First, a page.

COVID-19 as an MAE in English Law Loan Agreements

March 23, 2020

Whilst the world reels from the impact of the COVID-19 coronavirus and rightly focuses on preserving lives, many businesses will nevertheless need at the same time to fight to stay afloat as the repercussions of the virus hit hard. Many will have existing financing arrangements in place, and the loan agreements for those arrangements will contain provisions impacting what rights their lenders have in reacting to this crisis.

It will be unusual to find a provision that is directly triggered by COVID-19 itself (albeit in recent years there has been an increase in business disruption clauses which may cover pandemics of this kind, and if so, may offer some relief for the borrower in particular in the testing of compliance with financial covenants). Nevertheless, there will be a significant number of provisions which could be breached as a consequence of the ongoing impact of COVID-19. These include:

  • payment obligations;
  • financial covenant compliance;
  • material contract provisions;
  • cessation of business; and
  • creditor action clauses.

There will also likely be a number of permission or restriction controls which will now be actionable by a lender and will affect the business activities of borrowers.



This said there remains one specific direct trigger which borrowers do also need to pay attention to – Material Adverse Change/Effect (“MAE”).

MAE provisions have been a feature in loan agreements for many years. They differ from their use in M&A and commercial contracts, and to some extent have fallen into almost a boilerplate type category regarded by market participants as having little teeth in all but the most extreme of circumstances. Even the 2008 global financial crisis and the fallout from that did not give rise to many instances of these provisions being called. However, as we have all witnessed in the last few weeks, COVID-19 is breaking new ground, and so MAE clauses will now be very much back under scrutiny.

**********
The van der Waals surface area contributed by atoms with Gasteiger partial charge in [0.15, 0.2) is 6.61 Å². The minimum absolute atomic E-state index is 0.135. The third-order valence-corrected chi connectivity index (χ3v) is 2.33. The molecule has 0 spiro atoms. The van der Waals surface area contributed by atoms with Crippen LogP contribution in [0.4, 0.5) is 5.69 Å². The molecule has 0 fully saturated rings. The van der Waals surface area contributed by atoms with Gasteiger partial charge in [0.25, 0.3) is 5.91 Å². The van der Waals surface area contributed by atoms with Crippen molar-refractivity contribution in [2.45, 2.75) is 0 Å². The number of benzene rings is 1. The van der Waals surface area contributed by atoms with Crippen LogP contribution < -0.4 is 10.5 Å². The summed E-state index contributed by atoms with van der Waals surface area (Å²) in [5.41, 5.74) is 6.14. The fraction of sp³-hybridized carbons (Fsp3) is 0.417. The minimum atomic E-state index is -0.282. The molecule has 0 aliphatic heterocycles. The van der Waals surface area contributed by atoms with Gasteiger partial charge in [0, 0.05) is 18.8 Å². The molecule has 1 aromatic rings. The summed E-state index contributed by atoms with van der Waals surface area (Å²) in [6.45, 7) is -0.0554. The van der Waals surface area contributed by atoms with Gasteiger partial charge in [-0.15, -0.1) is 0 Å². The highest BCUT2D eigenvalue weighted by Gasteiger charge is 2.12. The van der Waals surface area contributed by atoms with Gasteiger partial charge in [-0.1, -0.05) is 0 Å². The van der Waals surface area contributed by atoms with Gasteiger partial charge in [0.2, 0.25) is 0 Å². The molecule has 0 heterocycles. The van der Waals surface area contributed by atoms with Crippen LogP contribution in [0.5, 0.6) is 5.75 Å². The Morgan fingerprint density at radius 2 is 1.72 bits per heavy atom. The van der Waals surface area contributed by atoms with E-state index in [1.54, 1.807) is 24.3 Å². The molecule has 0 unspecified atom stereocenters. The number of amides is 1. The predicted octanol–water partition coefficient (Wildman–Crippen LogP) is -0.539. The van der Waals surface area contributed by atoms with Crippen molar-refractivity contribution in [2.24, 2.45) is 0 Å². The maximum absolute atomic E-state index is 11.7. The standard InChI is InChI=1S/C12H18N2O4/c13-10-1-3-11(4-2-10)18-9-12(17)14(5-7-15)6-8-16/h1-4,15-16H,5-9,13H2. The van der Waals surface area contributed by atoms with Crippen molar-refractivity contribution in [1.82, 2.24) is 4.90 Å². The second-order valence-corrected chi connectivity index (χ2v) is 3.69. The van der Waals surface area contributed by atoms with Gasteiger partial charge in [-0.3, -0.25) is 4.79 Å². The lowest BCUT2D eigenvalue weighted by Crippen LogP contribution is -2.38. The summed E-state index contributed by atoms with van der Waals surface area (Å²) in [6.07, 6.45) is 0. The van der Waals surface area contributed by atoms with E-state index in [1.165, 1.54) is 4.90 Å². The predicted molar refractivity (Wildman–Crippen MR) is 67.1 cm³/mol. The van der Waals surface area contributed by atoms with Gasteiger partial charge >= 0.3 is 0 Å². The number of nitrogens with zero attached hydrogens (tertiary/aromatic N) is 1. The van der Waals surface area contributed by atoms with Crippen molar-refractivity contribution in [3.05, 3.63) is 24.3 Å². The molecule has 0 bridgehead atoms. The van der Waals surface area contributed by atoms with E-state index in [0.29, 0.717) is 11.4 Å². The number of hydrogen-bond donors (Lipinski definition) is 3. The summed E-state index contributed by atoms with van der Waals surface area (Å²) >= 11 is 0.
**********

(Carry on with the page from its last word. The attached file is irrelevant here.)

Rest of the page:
MAE clauses in loan agreements arise in various places, but the key ones are:

  1. MAE as a qualifier – many representations and undertakings provided by the borrower will be qualified by MAE, meaning that they are only breached if the MAE threshold is attained. This can attach to drawdown restrictions when representations are repeated, to measure the impact of litigation or lost contracts, undertakings or as to whether or not restrictions on the borrower’s business should come into effect.

  2. MAE as an Event of Default – almost all loan agreements (in addition to including MAE as a threshold against which to test the impact of particular representations and covenants) will also include a specific standalone MAE Event of Default which does not attach to a particular action, but applies on a generic basis to the business of the borrower.